Part of a Series
In the past year, the fight against the Islamic State of Iraq and Al-Sham, or ISIS, and the nuclear negotiations with Iran have dominated U.S. policy toward the Middle East. But Egypt, as the most populous Arab country, remains a central test in the broader battle to achieve stability and progress in the region. Four years after the start of the Arab uprisings, Egypt continues to face many of the same challenges that sparked the initial protests.
The United States and Egypt should try to work together to build a set of new anchors for progress and stability at this turbulent time of transition in the Middle East. 2015 offers potential opportunities, but it will require Egypt and the United States to learn some lessons from the past four years and to look to the future. The two countries need to move beyond the old way of doing business—a heavy focus on conventional military cooperation—and look to a future where the bilateral relationship includes expanded economic cooperation and a new, more constructive diplomatic and political dialogue.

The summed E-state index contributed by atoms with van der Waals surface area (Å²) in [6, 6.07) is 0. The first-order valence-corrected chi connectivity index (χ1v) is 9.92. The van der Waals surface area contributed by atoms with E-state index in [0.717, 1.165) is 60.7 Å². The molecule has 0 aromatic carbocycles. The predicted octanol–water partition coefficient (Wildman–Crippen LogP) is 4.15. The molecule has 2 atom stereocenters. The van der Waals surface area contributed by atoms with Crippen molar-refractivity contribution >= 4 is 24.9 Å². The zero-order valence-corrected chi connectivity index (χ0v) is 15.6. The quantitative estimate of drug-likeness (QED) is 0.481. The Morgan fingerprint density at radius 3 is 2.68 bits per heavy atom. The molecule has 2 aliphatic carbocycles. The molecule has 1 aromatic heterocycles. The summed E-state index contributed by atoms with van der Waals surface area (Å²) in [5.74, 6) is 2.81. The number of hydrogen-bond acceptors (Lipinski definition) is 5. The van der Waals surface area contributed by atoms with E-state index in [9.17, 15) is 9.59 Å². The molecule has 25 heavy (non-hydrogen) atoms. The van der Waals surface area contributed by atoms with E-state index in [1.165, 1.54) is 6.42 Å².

For more on this idea, please see:
- New Anchors for U.S.-Egypt Relations by Brian Katulis and Mokhtar Awad